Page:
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Stephen Padilla, 29 Sep 2020
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Mental health problems spell trouble for diabetics

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Mental health comorbidities are common among patients with type 2 diabetes mellitus (T2DM) and may lead to worse outcomes, a recent study has found.

This suggests that the management of T2DM should also include screening for mental health problems, so that interventions may be delivered in a timely manner.

The researchers conducted a retrospective observational analysis of 63,365 T2DM patients (mean age, 69.9±12.1 years; 54.0 percent male). Most (n=51,335) were without mental health comorbidities, which included depression, anxiety, schizophrenia, or substance use disorder.

In the remaining 12,030 patients, depression (13.6 percent) and anxiety (3.17 percent) were the most common comorbidities. The presence of such comorbidities increased the risk of all T2DM outcomes assessed in the study.

For example, the risk of 4-year all-cause mortality was significantly elevated in T2DM patients with at least one mental health comorbidity (adjusted odds ratio [OR], 1.24, 95 percent confidence interval [CI], 1.16–1.31; p<0.001), though different comorbidities led to different magnitudes of effect. Substance use disorder most strongly affected mortality risk.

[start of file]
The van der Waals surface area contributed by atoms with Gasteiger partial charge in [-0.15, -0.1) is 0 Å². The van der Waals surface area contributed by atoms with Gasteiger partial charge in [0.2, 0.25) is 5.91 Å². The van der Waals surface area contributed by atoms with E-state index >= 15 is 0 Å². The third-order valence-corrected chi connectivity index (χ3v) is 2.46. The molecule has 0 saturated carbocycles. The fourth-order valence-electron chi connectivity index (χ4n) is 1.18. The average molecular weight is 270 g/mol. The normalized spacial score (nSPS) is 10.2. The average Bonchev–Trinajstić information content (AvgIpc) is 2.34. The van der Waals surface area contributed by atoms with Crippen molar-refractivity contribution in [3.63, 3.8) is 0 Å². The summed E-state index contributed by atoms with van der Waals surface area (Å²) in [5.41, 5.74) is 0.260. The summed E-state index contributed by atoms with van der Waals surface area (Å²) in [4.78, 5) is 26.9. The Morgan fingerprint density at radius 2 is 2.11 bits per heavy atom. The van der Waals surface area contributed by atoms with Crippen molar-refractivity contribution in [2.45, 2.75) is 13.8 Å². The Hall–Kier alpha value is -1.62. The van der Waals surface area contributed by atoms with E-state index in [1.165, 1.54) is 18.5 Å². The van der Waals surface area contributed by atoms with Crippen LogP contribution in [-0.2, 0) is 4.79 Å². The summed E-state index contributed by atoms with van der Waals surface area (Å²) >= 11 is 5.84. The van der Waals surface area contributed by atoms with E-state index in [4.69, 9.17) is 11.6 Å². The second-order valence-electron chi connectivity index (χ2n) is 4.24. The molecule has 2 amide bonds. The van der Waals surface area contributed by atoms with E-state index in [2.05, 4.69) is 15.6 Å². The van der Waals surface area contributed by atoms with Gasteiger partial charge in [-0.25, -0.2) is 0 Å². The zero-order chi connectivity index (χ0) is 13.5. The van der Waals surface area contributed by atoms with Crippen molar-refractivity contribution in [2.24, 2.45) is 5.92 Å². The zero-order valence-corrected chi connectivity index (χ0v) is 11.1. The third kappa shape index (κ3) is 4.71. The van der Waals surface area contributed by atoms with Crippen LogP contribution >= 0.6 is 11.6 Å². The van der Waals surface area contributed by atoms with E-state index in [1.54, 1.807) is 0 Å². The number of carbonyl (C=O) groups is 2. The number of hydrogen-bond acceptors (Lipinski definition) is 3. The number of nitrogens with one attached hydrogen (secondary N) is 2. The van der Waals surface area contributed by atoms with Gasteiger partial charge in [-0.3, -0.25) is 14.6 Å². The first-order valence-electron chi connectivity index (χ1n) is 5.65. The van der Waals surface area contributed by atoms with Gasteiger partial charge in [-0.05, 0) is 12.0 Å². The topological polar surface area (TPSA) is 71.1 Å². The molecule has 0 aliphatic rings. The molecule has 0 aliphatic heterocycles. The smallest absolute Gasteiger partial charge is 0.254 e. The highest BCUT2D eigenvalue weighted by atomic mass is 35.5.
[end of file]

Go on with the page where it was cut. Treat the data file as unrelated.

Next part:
Moreover, having at least one mental health comorbidity likewise increased the risk of all-cause hospitalization (adjusted OR, 1.16, 95 percent CI, 1.10–1.23; p<0.001), T2D hospitalization (adjusted OR, 1.51, 95 percent CI, 1.18–1.93; p=0.001), and emergency room visits (adjusted OR, 1.26, 95 percent CI, 1.21–1.32; p<0.001) among T2D patients. For all above outcomes, substance use disorder was the strongest risk factor.

“These findings underline the need for developing global management strategies to facilitate the prevention, early detection, diagnosis and monitoring of mental health comorbidities in T2D patients,” the researchers said.

“The high prevalence of multimorbidity found in T2D patients highlights the importance of providing continuity of care and person-centred approaches to improve the management and outcome of this chronic disease,” they added.

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Most Read Articles
Stephen Padilla, 29 Sep 2020
The coronavirus disease (COVID-19) pandemic appears to have quickened the acceptance of prescription digital therapeutics (PDT), or software that helps treat human disease, by clinicians and patients, particularly those suffering from mental health conditions, according to experts from one of the sessions at the 2020 Virtual Forum of the Asia Pacific Medical Technology Association (APACMed 2020).